June 28, 1994
RAYMOND RICHTER, CONNIE RICHTER, DOMINIC MESSI, AND LINDA MESSI, D/B/A CONNIE'S BOUTIQUE, PLAINTIFFS-APPELLANTS,
WESTERN STATES INSURANCE COMPANY, DEFENDANTS-APPELLEES.
Appeal from the Circuit Court of Clinton County. No. 92-L-38. Honorable Dennis E. Middendorff, Judge Presiding.
Chapman, Lewis, Welch
The opinion of the court was delivered by: Chapman
JUSTICE CHAPMAN delivered the opinion of the court:
Raymond Richter, Connie Richter, Dominic Messi, and Linda Messi, d/b/a Connie's Boutique (plaintiffs), brought an action against Western States Insurance Company (defendant) for breach of a commercial insurance contract and vexatious refusal to pay. The trial court dismissed plaintiffs' action with prejudice. We affirm.
Plaintiffs suffered a fire loss at Connie's Boutique. The parties were unable to agree on the amount of the loss. Plaintiff filed suit, and defendant filed a motion to dismiss and a motion to compel an appraisal, based on a policy provision:
"If the named insured and the Company fail to agree on the amount of the loss, either can demand that the amount of loss be set by appraisal. If either party makes a written demand for appraisal, each shall select a competent independent appraiser. Each shall notify the other of the selected appraiser's identity within twenty (20) days of receipt of the written demand.
The two appraisers shall select a competent impartial umpire. If the appraisers are unable to agree upon an umpire within fifteen (15) days, the name insured or the Company may petition a Judge of a Court of Record in the state where the insured premises is located to select an umpire.
The appraisers shall then set the amount of the loss. If the appraisers submit a written report of an agreement to the Company, the amount agreed upon shall be the amount of the loss. If the appraisers fail to agree within a reasonable time, they shall submit their differences to the umpire. Written agreements signed by any two of these shall set the amount of loss."
Each party selected an appraiser and filed a motion for the appointment of an impartial umpire. The appraisers and the judicially appointed umpire reviewed plaintiffs' claim and set the amount of loss at $11,368.90. Plaintiffs requested a rehearing of the appraisal award and asked for seasonal inventory losses to be included in the appraisal. The rehearing resulted in no change to the amount of loss because the umpire and the defendant's appraiser concluded that the policy did not cover seasonal inventory losses. At the hearing on defendant's motion to dismiss, the trial court concluded that the appraisal process was conducted properly and the appraisers did not exceed their authority; therefore, the trial court found that arbitration was binding and dismissed the complaint with prejudice.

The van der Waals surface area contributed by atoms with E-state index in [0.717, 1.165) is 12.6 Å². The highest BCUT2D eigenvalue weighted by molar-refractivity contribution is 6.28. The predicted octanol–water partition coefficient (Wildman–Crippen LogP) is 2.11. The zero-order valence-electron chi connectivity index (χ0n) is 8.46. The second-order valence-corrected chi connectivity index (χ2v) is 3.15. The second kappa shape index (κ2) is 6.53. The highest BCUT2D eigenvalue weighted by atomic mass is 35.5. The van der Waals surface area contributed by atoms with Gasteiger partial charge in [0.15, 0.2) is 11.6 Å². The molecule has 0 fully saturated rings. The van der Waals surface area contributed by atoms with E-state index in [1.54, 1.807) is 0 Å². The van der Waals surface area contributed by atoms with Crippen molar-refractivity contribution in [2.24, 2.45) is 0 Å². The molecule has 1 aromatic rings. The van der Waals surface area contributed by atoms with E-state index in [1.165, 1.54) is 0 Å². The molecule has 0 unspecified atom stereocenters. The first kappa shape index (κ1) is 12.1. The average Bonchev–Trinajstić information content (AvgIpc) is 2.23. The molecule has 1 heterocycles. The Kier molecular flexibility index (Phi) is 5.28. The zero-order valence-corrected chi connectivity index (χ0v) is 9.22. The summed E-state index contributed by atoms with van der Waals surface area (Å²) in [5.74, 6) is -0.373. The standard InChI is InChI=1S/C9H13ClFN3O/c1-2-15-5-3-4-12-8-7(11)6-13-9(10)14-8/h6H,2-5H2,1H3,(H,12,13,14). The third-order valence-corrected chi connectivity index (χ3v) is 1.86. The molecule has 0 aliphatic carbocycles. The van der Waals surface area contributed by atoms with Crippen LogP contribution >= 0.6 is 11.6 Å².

Plaintiffs argue that the trial court erred in dismissing the complaint because the umpire exceeded his authority by interpreting policy coverage. Plaintiffs contend that the appraisers and the umpire were not authorized to determine policy coverage and, therefore, were not justified in eliminating seasonal inventory losses from the determination of the amount of plaintiffs' loss.
A party seeking to vacate an arbitration award must provide clear, strong, and convincing proof that the arbitrator exceeded his or her authority. ( Allied American Insurance Co. v. Culp (1993), 243 Ill. App. 3d 490, 612 N.E.2d 41, 183 Ill. Dec. 784.) Rauh v. Rockford Products Corp (1991), 143 Ill. 2d 377, 574 N.E.2d 636, 158 Ill. Dec. 523, held that Illinois courts should vacate an arbitrator's award as exceeding contractual authority only if reasonable people would agree that the arbitrator's construction of the contract was impossible under a fair interpretation of the contract.
Plaintiffs argue that appraisers and umpires exceed their authority when they make a determination on issues not specifically made subject to the appraisal process in the insurance contract. Plaintiffs contend that the appraisers exceeded the scope of their authority granted them by the insurance contract when they interpreted the policy as not providing coverage for plaintiffs' seasonal rate losses. Specifically, plaintiffs urge that the timing of the fire precluded them from being able to purchase clothing from their suppliers to restore their inventory at reduced or seasonal rates. The arbitrators refused to allow compensation for money lost as a result of the higher cost of replacing inventory. Plaintiffs argue that the policy limited the arbitrators to deciding the amount of loss, rather than determining which losses were covered under the policy.
We do not believe that the appraisers and the umpire exceeded their authority by interpreting a coverage provision. In the absence of an express reservation to the contrary, it is presumed that the parties to an arbitration proceeding intended that all matters in dispute be decided by the arbitrator. ( Wilcox Co. v. Bouramas (1979), 73 Ill. App. 3d 1046, 392 N.E.2d 198, 29 Ill. Dec. 641.) The parties submitted the entire fire-loss dispute to the arbitrators to determine the appropriate award. No express reservations regarding the arbitrators' authority to determine the extent of the fire loss was contained in any agreement between the parties. Consequently, we conclude that the trial court correctly held that it must be presumed that the parties intended that all matters in the evaluation dispute be decided through the appraisal process.
Plaintiffs have failed to prove by clear and convincing evidence that the appraisers and umpire exceeded their authority in determiningthe amount of plaintiffs' loss. We, therefore, affirm the decision of the trial court and dismiss the complaint with prejudice.
LEWIS, P.J., and WELCH, J., concur.
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